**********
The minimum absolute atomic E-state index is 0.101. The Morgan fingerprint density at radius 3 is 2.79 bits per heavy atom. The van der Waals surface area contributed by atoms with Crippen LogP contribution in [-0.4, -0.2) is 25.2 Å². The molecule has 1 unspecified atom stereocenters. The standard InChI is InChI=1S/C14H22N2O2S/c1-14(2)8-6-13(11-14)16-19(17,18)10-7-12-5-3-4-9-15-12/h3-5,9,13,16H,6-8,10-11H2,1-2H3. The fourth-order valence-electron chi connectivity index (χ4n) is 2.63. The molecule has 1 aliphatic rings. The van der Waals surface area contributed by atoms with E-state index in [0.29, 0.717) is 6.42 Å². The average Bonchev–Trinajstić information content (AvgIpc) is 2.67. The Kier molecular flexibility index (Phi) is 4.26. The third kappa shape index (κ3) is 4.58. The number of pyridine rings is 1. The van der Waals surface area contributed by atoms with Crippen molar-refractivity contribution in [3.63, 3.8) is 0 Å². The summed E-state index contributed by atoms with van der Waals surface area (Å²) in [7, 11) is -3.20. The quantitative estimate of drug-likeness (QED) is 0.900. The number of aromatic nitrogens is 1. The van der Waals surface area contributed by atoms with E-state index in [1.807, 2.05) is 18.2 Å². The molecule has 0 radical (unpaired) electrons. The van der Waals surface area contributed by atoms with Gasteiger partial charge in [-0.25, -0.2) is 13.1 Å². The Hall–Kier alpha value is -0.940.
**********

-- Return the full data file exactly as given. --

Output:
The minimum absolute atomic E-state index is 0.101. The Morgan fingerprint density at radius 3 is 2.79 bits per heavy atom. The van der Waals surface area contributed by atoms with Crippen LogP contribution in [-0.4, -0.2) is 25.2 Å². The molecule has 1 unspecified atom stereocenters. The standard InChI is InChI=1S/C14H22N2O2S/c1-14(2)8-6-13(11-14)16-19(17,18)10-7-12-5-3-4-9-15-12/h3-5,9,13,16H,6-8,10-11H2,1-2H3. The fourth-order valence-electron chi connectivity index (χ4n) is 2.63. The molecule has 1 aliphatic rings. The van der Waals surface area contributed by atoms with E-state index in [0.29, 0.717) is 6.42 Å². The average Bonchev–Trinajstić information content (AvgIpc) is 2.67. The Kier molecular flexibility index (Phi) is 4.26. The third kappa shape index (κ3) is 4.58. The number of pyridine rings is 1. The van der Waals surface area contributed by atoms with Crippen molar-refractivity contribution in [3.63, 3.8) is 0 Å². The summed E-state index contributed by atoms with van der Waals surface area (Å²) in [7, 11) is -3.20. The quantitative estimate of drug-likeness (QED) is 0.900. The number of aromatic nitrogens is 1. The van der Waals surface area contributed by atoms with E-state index in [1.807, 2.05) is 18.2 Å². The molecule has 0 radical (unpaired) electrons. The van der Waals surface area contributed by atoms with Gasteiger partial charge in [-0.25, -0.2) is 13.1 Å². The Hall–Kier alpha value is -0.940.